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#1 of 10 Old 03-24-2012, 09:17 PM - Thread Starter
 
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When my 2 (almost 3) y/o doesn't like what I say, she hits me.  It doesn't really hurt, it's more like frustrated flailing.  But I feel very strongly about discouraging any kind of physical violence.

 

I used to deal with this by walking away saying I wouldn't play with her if she hit me.  That worked really well for a while.  But now she is more likely to hit in response to me telling her not to do something (eg whack the CD player), and if I walk away she will happily and remorselessly return to the undesired activity.

 

I am not opposed to time-outs but she won't comply with them on her own so in practice I would have to physically drag her kicking and screaming into her room and hold the door shut.  This is an awful power struggle, pushes the boundary of GD, and makes me look out of control.  I really need a different way to handle this issue.  TIA


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#2 of 10 Old 03-25-2012, 05:57 PM
 
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Maybe a different version of time-outs? We use a chair (one of our dining table chairs), and ds has the option of sitting on his own chair, or on my lap. I sit in a nearby chair and wait for the timer to go off (I set the kitchen timer so that it's not an arbitrary amount of time). It works pretty well.
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#3 of 10 Old 03-27-2012, 04:28 PM
 
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First of all big hugs to you Mama. We have a 3 year old DS who is very strong and is a hitter. He has punched ( yes punched! ) his big sister in the face, slapped both me and his father several time..and it HURTS. We also strongly discourage violence. We have tried the time out method and most of the time, i doesnt work- at all. In fact, alot of times, it makes him more angry.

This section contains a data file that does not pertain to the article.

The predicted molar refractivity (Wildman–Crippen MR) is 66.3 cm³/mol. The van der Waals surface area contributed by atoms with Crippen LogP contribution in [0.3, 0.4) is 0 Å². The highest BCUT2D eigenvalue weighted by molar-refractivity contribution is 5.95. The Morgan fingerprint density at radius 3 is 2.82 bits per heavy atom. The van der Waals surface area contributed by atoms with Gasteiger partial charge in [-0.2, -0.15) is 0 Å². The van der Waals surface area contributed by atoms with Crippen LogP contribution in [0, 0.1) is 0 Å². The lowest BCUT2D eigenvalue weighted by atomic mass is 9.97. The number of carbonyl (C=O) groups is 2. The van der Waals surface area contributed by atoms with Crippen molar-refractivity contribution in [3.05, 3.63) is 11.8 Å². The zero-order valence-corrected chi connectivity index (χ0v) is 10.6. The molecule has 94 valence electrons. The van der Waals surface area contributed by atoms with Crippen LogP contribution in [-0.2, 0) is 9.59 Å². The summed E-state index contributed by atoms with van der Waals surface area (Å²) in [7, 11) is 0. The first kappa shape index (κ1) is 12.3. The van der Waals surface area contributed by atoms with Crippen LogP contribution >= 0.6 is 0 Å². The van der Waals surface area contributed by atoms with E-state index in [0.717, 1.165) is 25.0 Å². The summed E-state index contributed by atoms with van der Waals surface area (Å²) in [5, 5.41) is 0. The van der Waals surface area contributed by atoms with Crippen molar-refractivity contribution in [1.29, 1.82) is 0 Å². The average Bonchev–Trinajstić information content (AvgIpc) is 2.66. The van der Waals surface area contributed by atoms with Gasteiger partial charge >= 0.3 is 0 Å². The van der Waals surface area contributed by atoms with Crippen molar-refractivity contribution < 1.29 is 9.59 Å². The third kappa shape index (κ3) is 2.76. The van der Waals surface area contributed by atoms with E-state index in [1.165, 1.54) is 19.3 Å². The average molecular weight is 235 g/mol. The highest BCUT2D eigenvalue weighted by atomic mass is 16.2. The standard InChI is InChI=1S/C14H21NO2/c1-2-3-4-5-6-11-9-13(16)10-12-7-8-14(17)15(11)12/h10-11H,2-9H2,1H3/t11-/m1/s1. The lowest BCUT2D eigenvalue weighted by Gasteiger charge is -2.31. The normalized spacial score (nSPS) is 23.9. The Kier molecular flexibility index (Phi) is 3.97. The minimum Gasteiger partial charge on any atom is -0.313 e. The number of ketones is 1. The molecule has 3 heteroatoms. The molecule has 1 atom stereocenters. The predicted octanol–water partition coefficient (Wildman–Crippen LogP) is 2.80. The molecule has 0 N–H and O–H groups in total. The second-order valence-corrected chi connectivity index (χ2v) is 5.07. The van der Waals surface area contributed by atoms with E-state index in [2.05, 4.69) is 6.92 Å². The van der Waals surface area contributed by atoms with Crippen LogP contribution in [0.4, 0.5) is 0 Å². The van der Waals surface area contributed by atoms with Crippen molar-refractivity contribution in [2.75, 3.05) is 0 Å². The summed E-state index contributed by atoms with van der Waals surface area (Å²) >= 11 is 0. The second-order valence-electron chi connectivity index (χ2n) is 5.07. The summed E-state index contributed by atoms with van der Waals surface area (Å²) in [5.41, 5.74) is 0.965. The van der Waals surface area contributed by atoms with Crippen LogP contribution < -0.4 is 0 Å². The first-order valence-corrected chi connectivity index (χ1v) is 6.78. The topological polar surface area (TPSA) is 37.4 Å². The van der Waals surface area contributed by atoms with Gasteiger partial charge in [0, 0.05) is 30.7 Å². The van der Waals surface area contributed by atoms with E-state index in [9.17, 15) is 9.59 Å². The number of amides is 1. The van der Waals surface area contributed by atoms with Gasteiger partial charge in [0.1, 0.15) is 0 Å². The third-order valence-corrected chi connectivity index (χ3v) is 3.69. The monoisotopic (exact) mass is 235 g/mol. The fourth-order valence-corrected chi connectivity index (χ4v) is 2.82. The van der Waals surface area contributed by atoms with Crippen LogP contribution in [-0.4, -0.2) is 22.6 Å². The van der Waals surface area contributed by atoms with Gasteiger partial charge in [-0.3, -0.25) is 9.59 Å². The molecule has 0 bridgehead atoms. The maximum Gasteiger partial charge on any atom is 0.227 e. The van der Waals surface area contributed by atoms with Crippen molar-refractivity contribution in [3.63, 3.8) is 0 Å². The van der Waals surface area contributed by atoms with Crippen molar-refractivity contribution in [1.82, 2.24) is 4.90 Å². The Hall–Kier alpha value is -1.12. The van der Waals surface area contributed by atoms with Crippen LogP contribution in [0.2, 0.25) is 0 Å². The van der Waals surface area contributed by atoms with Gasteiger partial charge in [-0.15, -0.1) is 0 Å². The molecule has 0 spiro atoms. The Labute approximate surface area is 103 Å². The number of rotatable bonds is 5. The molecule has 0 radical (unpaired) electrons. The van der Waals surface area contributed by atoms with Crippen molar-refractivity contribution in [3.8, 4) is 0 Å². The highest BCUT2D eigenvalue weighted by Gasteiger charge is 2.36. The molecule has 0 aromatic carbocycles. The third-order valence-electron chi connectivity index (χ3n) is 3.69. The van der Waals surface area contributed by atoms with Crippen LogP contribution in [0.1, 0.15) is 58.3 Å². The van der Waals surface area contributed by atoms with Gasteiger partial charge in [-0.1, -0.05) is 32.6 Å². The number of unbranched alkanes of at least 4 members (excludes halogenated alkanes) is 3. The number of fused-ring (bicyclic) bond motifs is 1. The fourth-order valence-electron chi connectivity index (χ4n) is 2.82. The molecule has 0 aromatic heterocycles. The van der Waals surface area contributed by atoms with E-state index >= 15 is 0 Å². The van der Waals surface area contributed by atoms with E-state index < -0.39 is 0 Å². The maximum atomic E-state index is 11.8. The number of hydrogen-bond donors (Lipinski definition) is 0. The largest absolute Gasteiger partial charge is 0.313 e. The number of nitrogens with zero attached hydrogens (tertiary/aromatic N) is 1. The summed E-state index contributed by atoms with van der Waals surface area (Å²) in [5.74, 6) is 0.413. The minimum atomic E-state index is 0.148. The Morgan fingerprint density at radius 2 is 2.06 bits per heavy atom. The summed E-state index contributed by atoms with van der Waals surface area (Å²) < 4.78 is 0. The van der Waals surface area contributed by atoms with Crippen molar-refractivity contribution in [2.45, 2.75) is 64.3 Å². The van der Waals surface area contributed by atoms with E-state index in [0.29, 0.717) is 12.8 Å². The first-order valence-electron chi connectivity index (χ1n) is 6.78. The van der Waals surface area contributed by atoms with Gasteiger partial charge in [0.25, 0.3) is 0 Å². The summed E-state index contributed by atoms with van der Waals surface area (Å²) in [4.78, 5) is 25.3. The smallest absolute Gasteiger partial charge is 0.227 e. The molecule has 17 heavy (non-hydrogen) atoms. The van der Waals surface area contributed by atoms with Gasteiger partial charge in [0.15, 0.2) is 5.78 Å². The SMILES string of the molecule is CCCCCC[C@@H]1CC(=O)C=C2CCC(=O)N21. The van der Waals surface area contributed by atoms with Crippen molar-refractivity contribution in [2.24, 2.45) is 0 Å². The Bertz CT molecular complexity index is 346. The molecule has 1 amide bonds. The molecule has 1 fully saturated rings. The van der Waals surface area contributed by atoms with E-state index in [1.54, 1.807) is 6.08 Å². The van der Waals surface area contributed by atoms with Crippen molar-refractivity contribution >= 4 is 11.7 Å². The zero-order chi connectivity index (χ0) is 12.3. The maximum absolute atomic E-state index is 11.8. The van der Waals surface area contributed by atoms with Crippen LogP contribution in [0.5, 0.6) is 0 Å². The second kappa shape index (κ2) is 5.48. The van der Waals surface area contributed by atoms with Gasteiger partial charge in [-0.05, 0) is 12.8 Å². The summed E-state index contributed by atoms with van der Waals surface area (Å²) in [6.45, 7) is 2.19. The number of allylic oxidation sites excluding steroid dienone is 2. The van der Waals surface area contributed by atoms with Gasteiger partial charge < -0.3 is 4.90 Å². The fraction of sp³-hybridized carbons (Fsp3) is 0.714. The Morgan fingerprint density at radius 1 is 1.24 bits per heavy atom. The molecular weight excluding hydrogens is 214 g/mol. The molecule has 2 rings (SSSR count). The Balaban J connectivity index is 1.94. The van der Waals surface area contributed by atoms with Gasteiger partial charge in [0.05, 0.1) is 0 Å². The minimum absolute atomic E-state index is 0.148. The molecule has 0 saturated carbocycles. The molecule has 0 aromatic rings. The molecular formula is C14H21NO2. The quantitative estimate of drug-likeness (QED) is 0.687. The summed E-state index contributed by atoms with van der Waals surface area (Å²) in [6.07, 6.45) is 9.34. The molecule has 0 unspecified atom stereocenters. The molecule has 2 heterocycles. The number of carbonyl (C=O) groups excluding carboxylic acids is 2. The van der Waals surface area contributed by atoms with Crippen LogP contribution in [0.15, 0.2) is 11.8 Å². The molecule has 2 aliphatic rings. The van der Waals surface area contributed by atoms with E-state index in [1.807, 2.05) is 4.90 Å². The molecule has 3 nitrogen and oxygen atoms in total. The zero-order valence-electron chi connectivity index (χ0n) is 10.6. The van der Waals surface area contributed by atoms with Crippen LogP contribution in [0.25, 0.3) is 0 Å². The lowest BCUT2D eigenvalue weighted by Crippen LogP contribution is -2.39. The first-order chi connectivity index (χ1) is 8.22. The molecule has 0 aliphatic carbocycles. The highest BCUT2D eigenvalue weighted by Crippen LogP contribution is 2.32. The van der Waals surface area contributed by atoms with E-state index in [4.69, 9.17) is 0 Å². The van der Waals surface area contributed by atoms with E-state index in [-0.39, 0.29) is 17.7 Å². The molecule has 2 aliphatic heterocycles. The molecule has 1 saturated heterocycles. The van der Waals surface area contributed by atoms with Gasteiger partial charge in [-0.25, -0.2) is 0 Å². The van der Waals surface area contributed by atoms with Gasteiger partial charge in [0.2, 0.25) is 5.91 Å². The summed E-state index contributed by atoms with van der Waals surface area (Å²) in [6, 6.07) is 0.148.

This is a weird  approach, but I tried it with DS and he seemed to understand a little better ( and hasnt hit us since ).  Get a doll (any kind will do) and sit down with your DD. She will be excited about the doll, but make sure she knows she cant have this doll just yet.

 

While she is watching, hit the doll in the places where she hit you ( or others ). You can do this in a far more gentel and calm manner, of course. And then ask her how she thinks that makes dolly feel. Explain that is how YOU feel when she hits you and how others feel too. Then, 'talk' to the doll and say something like ' Im sorry, dolly. It wasnt nice to hit you and I know that it hurt. I wont do that again' and give the doll a big hug, Then ask her if she would like to  love the doll and make her feel better. I repeated this 2 times with DS and he seemed to get it.

 

I think it helps when they have a visual image of what theyre doing infront of them. You can repeat this as many time as you need, especailly if she hits you. Take the doll, repeat the process ( this time showing where she hit you this time ) and then ask her if she would like to tell dolly that shes sorry and kiss where she hit to make dolly feel better.

 

Maybe try buying some books about hitting and reading them together when ever you can, And try to explain some 'calming' methods to her in very simple form. Maybe make up a fun rhyme. Like:

 

" When youre mad, please dont hit

   find a quiet place to sit

   then close your eyes and count to 3

   now we're calm as can be "

 

I made this one up for DS and I have noticed that this helps him. He is atleast TRYING the poem method now. I have noticed that he walks away and sits and counts. Sometimes it helps, sometimes it doesnt. This one would take practice. And it really doesnt matter if they do the things in the poem, the simple act of stoping to say the poem will take their mind away from their frustration. I also reward DS with a small treat if I notice him using this. I tell him how great it is that he stopped to think. This part also makes him far less frustrated because he recieved a reward.